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Opinion of the Court.

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of the parties. 1 Starkie's Ev. 447. The principle of law, by which the jury must be governed in finding a verdict, cannot be left to their arbitrary determination. The rights of parties must be decided according to the established law of the land, as declared by the legislature or expounded by the courts, and not according to what the jury in their own opinion may suppose the law is, or ought to be. Otherwise the law would be as fluctuating and uncertain as the diverse views and opinions of different juries in regard to it." Memphis Gayoso Gas Co. v. Williamson, 9 Heiskell, 314, 341; Gregory v. Underhill, 6 Lea, 207, 211.

Tested by this rule, whenever the statute is applied, it must be upon the assumption that although the court would have found a different verdict, because of the weakness of the evidence, yet there was some evidence tending to establish the cause of action. Courts rarely grant a new trial after two verdicts upon the facts in favor of the same party, except for error of law, and the statute, in the interest of the termination of litigation, makes that imperative which would otherwise be discretionary. For, decisions under similar statutory provisions see Silsbe v. Lucas, 53 Illinois, 479; III

. Cent. Railroad

; . Co. v. Patterson, 93 Illinois, 290; Carmichael v. Geary, 27 Indiana, 362; Boyce v. Smith, 16 Missouri, 317; Wildy v. Bonney's Lessee, 35 Mississippi, 77 ; Rains v. llood, 23 Texas, 555; Watterson v. Moore, 23 W. Va. 404.

We can perceive nothing in the statute thus applied which amounts to an arbitrary deprivation of the rights of the citizen, and concur with the Supreme Court of Tennessee that this act, which had been in force for more than sixty years before the adoption of the Fourteenth Amendment, was not invalidated by it, while the .Fifth Amendment had no application whatever.

The statement in the judgment of affirmance is that “the court adjudges that there is no evidence to support the verdict of the jury;” and if this were taken literally, it would follow that no recovery could be had, as matter of law; and we therefore suppose that the language used indicates simply the opinion of the court that the jury ought not to have found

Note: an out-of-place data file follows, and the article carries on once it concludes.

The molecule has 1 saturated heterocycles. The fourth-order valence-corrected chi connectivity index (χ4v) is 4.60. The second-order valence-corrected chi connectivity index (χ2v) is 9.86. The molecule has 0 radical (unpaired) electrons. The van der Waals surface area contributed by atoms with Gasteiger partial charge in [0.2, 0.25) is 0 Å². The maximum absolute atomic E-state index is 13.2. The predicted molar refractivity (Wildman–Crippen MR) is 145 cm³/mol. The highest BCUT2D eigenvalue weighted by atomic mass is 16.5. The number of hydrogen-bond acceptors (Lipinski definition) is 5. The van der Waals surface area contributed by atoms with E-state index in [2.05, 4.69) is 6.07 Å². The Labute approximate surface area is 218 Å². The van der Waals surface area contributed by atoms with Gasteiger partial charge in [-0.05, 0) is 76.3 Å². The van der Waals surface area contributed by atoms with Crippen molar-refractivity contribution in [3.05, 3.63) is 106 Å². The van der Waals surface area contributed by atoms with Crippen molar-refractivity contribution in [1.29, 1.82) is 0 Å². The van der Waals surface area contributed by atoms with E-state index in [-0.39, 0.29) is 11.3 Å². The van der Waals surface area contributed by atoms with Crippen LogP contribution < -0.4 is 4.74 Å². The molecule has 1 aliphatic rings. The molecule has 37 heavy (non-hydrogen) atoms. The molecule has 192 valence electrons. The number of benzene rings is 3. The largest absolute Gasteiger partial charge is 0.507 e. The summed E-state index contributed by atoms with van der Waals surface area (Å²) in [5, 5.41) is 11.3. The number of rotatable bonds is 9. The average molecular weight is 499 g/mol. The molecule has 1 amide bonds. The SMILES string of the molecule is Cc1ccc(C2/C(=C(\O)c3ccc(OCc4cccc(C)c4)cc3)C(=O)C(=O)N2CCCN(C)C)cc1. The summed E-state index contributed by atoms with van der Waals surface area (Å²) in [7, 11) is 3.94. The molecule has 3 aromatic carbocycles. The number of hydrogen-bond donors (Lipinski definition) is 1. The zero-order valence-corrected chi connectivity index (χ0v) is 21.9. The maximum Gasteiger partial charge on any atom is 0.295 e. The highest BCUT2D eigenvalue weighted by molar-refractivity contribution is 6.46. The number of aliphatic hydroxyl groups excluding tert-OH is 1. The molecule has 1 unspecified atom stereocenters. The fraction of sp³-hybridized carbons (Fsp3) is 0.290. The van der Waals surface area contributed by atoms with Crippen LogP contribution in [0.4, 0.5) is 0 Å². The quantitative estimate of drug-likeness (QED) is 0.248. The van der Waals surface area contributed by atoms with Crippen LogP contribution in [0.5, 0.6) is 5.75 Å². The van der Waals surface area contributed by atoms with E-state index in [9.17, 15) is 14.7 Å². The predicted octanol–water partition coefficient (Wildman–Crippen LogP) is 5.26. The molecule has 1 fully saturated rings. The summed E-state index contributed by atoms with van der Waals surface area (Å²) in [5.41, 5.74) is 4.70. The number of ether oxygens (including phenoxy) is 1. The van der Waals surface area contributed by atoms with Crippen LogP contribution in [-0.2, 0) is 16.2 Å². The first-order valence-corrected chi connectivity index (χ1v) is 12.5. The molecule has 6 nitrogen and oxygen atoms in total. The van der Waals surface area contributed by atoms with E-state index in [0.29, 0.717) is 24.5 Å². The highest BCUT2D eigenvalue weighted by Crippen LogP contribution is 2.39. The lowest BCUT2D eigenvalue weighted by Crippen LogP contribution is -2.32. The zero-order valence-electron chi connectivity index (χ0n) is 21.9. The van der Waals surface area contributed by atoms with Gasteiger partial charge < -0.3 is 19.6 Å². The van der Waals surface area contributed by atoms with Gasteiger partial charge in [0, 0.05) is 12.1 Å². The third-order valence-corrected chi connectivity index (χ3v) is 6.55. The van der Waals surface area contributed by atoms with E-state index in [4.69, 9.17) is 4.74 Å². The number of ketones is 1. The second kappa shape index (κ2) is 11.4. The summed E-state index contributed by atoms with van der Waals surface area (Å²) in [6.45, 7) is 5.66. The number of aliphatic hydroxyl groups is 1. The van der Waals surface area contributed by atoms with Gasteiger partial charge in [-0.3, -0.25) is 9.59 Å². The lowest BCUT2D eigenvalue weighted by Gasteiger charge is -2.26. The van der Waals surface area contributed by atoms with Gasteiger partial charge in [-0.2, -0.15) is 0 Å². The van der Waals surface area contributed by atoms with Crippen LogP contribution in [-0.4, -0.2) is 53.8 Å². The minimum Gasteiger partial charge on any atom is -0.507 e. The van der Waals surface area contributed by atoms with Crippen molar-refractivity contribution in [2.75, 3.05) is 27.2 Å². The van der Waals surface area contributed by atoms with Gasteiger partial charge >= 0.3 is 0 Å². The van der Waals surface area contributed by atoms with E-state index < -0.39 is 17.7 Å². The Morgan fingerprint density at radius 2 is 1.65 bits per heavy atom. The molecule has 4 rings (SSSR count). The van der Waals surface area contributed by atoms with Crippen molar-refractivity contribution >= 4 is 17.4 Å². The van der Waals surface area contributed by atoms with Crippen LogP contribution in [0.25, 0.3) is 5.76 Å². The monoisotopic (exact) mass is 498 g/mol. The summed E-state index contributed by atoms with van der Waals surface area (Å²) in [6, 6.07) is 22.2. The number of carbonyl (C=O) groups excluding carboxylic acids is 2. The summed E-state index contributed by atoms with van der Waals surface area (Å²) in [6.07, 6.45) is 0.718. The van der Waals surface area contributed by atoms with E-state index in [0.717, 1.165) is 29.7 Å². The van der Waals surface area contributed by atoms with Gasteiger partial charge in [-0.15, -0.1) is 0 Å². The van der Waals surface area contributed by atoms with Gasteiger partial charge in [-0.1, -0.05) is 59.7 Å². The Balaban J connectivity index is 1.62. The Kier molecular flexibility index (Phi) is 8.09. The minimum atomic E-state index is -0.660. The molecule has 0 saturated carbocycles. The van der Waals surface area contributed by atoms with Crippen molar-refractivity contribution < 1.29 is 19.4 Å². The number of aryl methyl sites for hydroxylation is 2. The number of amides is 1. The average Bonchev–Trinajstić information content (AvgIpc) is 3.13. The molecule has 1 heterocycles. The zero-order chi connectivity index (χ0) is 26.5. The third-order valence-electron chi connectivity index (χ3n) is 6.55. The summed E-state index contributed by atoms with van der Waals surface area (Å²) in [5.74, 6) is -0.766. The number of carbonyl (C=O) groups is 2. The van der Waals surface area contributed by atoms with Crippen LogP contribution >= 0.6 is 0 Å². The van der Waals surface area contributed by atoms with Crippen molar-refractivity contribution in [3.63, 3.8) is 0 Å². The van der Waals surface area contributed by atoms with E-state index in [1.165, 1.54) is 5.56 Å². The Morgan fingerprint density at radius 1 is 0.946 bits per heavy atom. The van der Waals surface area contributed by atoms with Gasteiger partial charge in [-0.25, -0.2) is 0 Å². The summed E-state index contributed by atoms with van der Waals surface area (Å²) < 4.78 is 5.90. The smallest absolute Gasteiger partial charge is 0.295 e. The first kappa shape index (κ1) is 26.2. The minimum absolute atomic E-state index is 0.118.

Counsel for Parties.

the verdict that they did, and that the judgment of the court below, refusing to grant a new trial upon the facts, would have been reversed, but for the existence of the statute, which made it error to award it. Knoxville Iron Co. v. Dobson, 15 Tea, 409, 418.

Assuming that the validity of the statute was drawn in question, yet there was clearly color for the motion to dismiss, and the case may be disposed of upon the motion to affirm. That motion is sustained, and the judgment is accordingly

Affirmed.

UNITED STATES v. LACHER.

CERTIFICATE OF DIVISION IN OPINION FROM THE CIRCUIT COURT

OF THE UNITED STATES FOR THE SOUTHERN DISTRICT OF NEW

YORK.

No. 654. Subinitted March 28, 1890. – Decided April 14, 1890.

Section 5467 of the Revised Statutes creates two distinct classes of of.

fences: the one relating to the embezzlement of letters, etc.; the other

relating to stealing their contents. Sections 3891 and 5467 of the Revised Statutes are to be construed together

– the offences of secreting, embezzling or destroying mail matter which contains articles of value beiny punishable under the one, and like offences as to mail matter which does not contain such articles being

punishable under the other. When there is an ambiguity in a section of the Revised Statutes, resort